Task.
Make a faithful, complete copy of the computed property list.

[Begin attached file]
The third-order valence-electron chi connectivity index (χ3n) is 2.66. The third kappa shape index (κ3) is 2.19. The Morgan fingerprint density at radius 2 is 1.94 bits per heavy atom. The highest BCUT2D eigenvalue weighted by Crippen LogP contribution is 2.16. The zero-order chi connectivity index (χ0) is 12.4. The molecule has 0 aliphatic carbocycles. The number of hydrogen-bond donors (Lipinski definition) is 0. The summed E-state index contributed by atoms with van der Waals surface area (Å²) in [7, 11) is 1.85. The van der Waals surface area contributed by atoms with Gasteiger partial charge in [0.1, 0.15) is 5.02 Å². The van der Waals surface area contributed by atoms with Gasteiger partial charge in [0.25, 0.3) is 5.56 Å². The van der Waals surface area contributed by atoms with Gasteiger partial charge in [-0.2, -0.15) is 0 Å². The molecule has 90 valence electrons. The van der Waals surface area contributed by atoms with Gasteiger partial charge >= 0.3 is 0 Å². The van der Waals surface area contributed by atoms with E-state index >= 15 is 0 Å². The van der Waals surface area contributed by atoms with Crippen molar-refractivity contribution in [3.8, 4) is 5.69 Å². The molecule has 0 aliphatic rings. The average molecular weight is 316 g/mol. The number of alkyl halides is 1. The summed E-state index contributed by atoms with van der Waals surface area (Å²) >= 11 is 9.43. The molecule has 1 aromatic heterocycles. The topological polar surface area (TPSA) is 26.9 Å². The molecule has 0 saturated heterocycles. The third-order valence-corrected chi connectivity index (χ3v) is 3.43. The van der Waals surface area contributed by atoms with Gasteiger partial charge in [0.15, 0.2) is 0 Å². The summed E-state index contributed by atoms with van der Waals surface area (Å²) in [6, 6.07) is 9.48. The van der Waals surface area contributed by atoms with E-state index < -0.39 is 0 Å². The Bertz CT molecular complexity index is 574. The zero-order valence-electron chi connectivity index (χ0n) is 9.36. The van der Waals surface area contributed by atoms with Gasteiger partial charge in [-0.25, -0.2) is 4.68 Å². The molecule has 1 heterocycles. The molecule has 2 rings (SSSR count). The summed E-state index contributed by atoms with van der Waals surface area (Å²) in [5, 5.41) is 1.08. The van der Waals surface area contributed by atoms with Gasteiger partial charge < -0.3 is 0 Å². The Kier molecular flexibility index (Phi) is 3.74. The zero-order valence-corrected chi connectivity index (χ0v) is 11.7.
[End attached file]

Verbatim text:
The third-order valence-electron chi connectivity index (χ3n) is 2.66. The third kappa shape index (κ3) is 2.19. The Morgan fingerprint density at radius 2 is 1.94 bits per heavy atom. The highest BCUT2D eigenvalue weighted by Crippen LogP contribution is 2.16. The zero-order chi connectivity index (χ0) is 12.4. The molecule has 0 aliphatic carbocycles. The number of hydrogen-bond donors (Lipinski definition) is 0. The summed E-state index contributed by atoms with van der Waals surface area (Å²) in [7, 11) is 1.85. The van der Waals surface area contributed by atoms with Gasteiger partial charge in [0.1, 0.15) is 5.02 Å². The van der Waals surface area contributed by atoms with Gasteiger partial charge in [0.25, 0.3) is 5.56 Å². The van der Waals surface area contributed by atoms with Gasteiger partial charge in [-0.2, -0.15) is 0 Å². The molecule has 90 valence electrons. The van der Waals surface area contributed by atoms with Gasteiger partial charge >= 0.3 is 0 Å². The van der Waals surface area contributed by atoms with E-state index >= 15 is 0 Å². The van der Waals surface area contributed by atoms with Crippen molar-refractivity contribution in [3.8, 4) is 5.69 Å². The molecule has 0 aliphatic rings. The average molecular weight is 316 g/mol. The number of alkyl halides is 1. The summed E-state index contributed by atoms with van der Waals surface area (Å²) >= 11 is 9.43. The molecule has 1 aromatic heterocycles. The topological polar surface area (TPSA) is 26.9 Å². The molecule has 0 saturated heterocycles. The third-order valence-corrected chi connectivity index (χ3v) is 3.43. The van der Waals surface area contributed by atoms with Gasteiger partial charge in [0.15, 0.2) is 0 Å². The summed E-state index contributed by atoms with van der Waals surface area (Å²) in [6, 6.07) is 9.48. The van der Waals surface area contributed by atoms with E-state index < -0.39 is 0 Å². The Bertz CT molecular complexity index is 574. The zero-order valence-electron chi connectivity index (χ0n) is 9.36. The van der Waals surface area contributed by atoms with Gasteiger partial charge in [-0.25, -0.2) is 4.68 Å². The molecule has 1 heterocycles. The molecule has 2 rings (SSSR count). The summed E-state index contributed by atoms with van der Waals surface area (Å²) in [5, 5.41) is 1.08. The van der Waals surface area contributed by atoms with Gasteiger partial charge < -0.3 is 0 Å². The Kier molecular flexibility index (Phi) is 3.74. The zero-order valence-corrected chi connectivity index (χ0v) is 11.7.